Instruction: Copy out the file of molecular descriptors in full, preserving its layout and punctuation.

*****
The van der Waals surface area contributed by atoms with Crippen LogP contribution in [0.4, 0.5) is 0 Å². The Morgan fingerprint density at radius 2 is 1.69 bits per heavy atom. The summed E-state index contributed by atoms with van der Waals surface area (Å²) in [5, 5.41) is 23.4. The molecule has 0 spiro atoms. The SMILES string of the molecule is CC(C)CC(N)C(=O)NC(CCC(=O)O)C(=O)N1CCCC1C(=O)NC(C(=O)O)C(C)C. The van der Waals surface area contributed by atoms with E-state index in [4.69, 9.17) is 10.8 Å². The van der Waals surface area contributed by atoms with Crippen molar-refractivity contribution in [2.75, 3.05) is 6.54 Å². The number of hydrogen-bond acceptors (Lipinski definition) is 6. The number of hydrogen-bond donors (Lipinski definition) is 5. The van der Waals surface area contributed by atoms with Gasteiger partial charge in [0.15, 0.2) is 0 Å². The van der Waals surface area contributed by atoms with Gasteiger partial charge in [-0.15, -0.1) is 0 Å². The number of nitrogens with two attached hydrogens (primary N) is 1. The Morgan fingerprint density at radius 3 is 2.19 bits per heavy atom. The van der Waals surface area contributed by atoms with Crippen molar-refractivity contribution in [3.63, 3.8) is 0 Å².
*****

The van der Waals surface area contributed by atoms with Crippen LogP contribution in [0.4, 0.5) is 0 Å². The Morgan fingerprint density at radius 2 is 1.69 bits per heavy atom. The summed E-state index contributed by atoms with van der Waals surface area (Å²) in [5, 5.41) is 23.4. The molecule has 0 spiro atoms. The SMILES string of the molecule is CC(C)CC(N)C(=O)NC(CCC(=O)O)C(=O)N1CCCC1C(=O)NC(C(=O)O)C(C)C. The van der Waals surface area contributed by atoms with E-state index in [4.69, 9.17) is 10.8 Å². The van der Waals surface area contributed by atoms with Crippen molar-refractivity contribution in [2.75, 3.05) is 6.54 Å². The number of hydrogen-bond acceptors (Lipinski definition) is 6. The number of hydrogen-bond donors (Lipinski definition) is 5. The van der Waals surface area contributed by atoms with Gasteiger partial charge in [0.15, 0.2) is 0 Å². The van der Waals surface area contributed by atoms with Gasteiger partial charge in [-0.15, -0.1) is 0 Å². The number of nitrogens with two attached hydrogens (primary N) is 1. The Morgan fingerprint density at radius 3 is 2.19 bits per heavy atom. The van der Waals surface area contributed by atoms with Crippen molar-refractivity contribution in [3.63, 3.8) is 0 Å².